Create a chart of plusses and minuses of online visibility versus privacy with students.

Have students write a poem, rap, or short story about how to keep a positive digital footprint.

Hold a debate or have students write a persuasive argument for privacy, visibility or balance.

Using storyboarding software, such as Storyboard That or Google’s storyboard templates, or movie-making software, such as iMovie, students can create a trailer or short film sharing what they have learned about privacy and the (positive/negative) impact different actions can have on a person’s digital footprint.

Connect to, or extend the discussions of privacy to:
  • The topic of “Big Brother”, and books such as Brave New World and 1984 that deal with the change in privacy with the evolution of technology. Ask: What is privacy? How has it changed in your lifetime? Why is it important to you? What would you think if you knew that everything you did or said was recorded? How would that change/not change your behaviors?
  • Reality TV shows, such as “Big Brother” or “Real World” for example, as well as other types (such as competitions, hidden cameras, a “day in the life”, etc.). Discuss shows students have heard of or watched, and ask: How much of your life would you want on TV? In what scenarios, if any, would you be open to having your life televised? How much of reality TV is real? How much of it isn’t real?

Media: Between the Lines

Media Literacy

Look at an advertisement, commercial, political or advocacy ad, video, or website with students and use the “see-think-wonder” (see example) routine to discuss and deconstruct it. Ask: What do you see? What do you think about that? What does it make you wonder?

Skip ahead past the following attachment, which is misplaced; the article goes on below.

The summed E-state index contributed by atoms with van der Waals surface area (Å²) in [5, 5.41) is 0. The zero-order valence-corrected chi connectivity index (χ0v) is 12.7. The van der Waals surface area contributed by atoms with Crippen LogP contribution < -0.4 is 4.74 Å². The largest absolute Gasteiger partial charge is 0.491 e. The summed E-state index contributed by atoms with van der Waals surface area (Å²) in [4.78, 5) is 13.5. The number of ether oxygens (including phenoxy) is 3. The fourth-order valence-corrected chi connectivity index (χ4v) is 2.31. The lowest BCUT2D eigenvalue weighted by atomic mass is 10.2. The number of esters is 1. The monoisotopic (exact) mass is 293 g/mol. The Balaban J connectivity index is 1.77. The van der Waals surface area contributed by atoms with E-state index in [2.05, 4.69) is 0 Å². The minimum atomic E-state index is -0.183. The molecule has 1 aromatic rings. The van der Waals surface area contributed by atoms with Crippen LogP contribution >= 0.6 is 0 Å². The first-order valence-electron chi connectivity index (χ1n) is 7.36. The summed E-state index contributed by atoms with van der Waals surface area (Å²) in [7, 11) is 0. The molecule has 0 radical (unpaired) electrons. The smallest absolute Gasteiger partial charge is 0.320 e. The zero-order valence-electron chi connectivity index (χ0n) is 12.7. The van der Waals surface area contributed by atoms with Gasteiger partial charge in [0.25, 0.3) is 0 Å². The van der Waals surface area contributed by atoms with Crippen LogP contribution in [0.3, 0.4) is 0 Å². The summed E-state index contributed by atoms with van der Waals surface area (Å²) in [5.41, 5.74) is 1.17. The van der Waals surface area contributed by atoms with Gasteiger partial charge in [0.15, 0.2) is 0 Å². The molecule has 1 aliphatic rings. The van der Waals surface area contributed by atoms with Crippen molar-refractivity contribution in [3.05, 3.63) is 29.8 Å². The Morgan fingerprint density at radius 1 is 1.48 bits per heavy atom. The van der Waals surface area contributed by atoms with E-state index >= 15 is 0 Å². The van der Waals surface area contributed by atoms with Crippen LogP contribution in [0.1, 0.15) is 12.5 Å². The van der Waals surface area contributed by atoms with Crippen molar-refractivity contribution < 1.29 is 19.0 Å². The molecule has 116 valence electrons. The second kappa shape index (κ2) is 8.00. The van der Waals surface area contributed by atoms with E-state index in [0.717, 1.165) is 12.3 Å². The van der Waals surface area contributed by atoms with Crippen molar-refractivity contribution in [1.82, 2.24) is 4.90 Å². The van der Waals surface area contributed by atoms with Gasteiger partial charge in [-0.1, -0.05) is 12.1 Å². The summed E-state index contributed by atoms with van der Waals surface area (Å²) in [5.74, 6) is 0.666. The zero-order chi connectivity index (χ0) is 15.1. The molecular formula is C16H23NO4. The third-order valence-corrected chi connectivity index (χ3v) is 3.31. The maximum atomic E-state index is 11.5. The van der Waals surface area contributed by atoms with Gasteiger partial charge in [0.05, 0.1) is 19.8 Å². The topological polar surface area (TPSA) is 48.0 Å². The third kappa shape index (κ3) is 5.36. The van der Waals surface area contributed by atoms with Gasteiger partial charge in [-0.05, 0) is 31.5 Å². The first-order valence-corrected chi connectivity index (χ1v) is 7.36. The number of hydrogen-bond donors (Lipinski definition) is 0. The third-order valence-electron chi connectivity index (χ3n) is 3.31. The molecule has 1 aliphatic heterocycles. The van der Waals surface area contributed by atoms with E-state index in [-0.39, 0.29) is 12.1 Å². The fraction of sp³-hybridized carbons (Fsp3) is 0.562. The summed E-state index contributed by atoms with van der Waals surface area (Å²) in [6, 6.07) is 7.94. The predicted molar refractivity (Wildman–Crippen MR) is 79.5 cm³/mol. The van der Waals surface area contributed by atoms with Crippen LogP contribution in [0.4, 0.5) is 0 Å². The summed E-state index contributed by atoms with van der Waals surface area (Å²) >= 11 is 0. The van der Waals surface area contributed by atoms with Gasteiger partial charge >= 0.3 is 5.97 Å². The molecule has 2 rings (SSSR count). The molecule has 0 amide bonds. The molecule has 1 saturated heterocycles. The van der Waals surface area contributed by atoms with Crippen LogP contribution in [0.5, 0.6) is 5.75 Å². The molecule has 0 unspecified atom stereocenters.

Using tools suggested in the lesson, have students create their own advertisements for a book in either print or digital media. For example, they can create their own book trailers using iMovie (see samples and tutorial) for their favorite books, then create and attach a QR code* to copies available in the library so other kids can view them. (*Free QR codes can be created with QR Stuff.com or Visual Lead.) As an alternative, students can create multimedia book reports or reviews.

Create a checklist for students of things to consider when producing print or digital media. Use the Key Questions and Core Concepts about Media found in the Media Between the Lines lesson plan’s student handout on page 7.

Stand Up. . . Be InCtrl!


Create and hand out a scenario to groups of three students. Have each member of the group either act out or write out the scenario from a different perspective or point of view: bystander, bully, and upstander.

Have students interview the principal, a teacher, or a school board member about the policies in place at your school for bullying.

Research news stories and cases about kids who have been bullied. Some stories that have ended positively, but many end negatively. Ask and discuss: What could have been done differently in each case? What can one do as an upstander? What point of view is the story covering?
  • Research what bullying laws are in place (if any) in your state, and compare to other states.
  • Collect recommendations from suicide prevention specialists or hotlines on how press should cover bullying/suicide situations.

Create books with bibliographies on how to “stand up” to share with younger students. Click here for recommended children’s book reading list for some suggestions covering this topic.

In-Credibly Informed

Information Literacy

Create a Wiki or collaborative spreadsheet (using Google Docs) of useful sites and resources to use for future projects or to organize your students’ research. For instance, if your class is going to be doing to do a research report on animals, collaborate and create a class wiki of useful and appropriate resources for each animal that might be studied.
Collaborate with the other subject teachers to help them with any research projects. For example:
  • Project of Passion: Students choose a topic they care about, research, write a paper on it, create a science experiment around it, and draw a (digital) picture book about it.
  • Author Studies: Students study and do research on an author they love or would like to know more about.
  • For any research project, students must collect and properly cite a variety of media from documentaries, videos, encyclopedias, books, photos, websites, and articles. This will also help students practice accessing, analyzing, organizing, and evaluating sources and information.